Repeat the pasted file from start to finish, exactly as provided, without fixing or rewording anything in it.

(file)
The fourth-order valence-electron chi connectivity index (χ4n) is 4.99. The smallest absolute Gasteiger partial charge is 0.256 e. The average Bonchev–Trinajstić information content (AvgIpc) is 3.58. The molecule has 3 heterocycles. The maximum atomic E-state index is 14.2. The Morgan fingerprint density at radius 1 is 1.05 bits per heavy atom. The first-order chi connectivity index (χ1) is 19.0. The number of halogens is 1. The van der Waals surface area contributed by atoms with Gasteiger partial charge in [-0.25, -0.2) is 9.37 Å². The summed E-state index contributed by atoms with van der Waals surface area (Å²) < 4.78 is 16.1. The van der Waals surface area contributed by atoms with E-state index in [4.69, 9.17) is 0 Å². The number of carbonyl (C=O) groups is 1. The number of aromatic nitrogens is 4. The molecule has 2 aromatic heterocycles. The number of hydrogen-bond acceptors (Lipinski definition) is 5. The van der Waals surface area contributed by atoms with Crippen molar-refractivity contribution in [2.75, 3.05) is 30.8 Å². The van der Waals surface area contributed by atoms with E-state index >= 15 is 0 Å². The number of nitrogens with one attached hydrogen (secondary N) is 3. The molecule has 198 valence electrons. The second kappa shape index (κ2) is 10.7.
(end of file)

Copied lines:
The fourth-order valence-electron chi connectivity index (χ4n) is 4.99. The smallest absolute Gasteiger partial charge is 0.256 e. The average Bonchev–Trinajstić information content (AvgIpc) is 3.58. The molecule has 3 heterocycles. The maximum atomic E-state index is 14.2. The Morgan fingerprint density at radius 1 is 1.05 bits per heavy atom. The first-order chi connectivity index (χ1) is 19.0. The number of halogens is 1. The van der Waals surface area contributed by atoms with Gasteiger partial charge in [-0.25, -0.2) is 9.37 Å². The summed E-state index contributed by atoms with van der Waals surface area (Å²) < 4.78 is 16.1. The van der Waals surface area contributed by atoms with E-state index in [4.69, 9.17) is 0 Å². The number of carbonyl (C=O) groups is 1. The number of aromatic nitrogens is 4. The molecule has 2 aromatic heterocycles. The number of hydrogen-bond acceptors (Lipinski definition) is 5. The van der Waals surface area contributed by atoms with Crippen molar-refractivity contribution in [2.75, 3.05) is 30.8 Å². The van der Waals surface area contributed by atoms with E-state index >= 15 is 0 Å². The number of nitrogens with one attached hydrogen (secondary N) is 3. The molecule has 198 valence electrons. The second kappa shape index (κ2) is 10.7.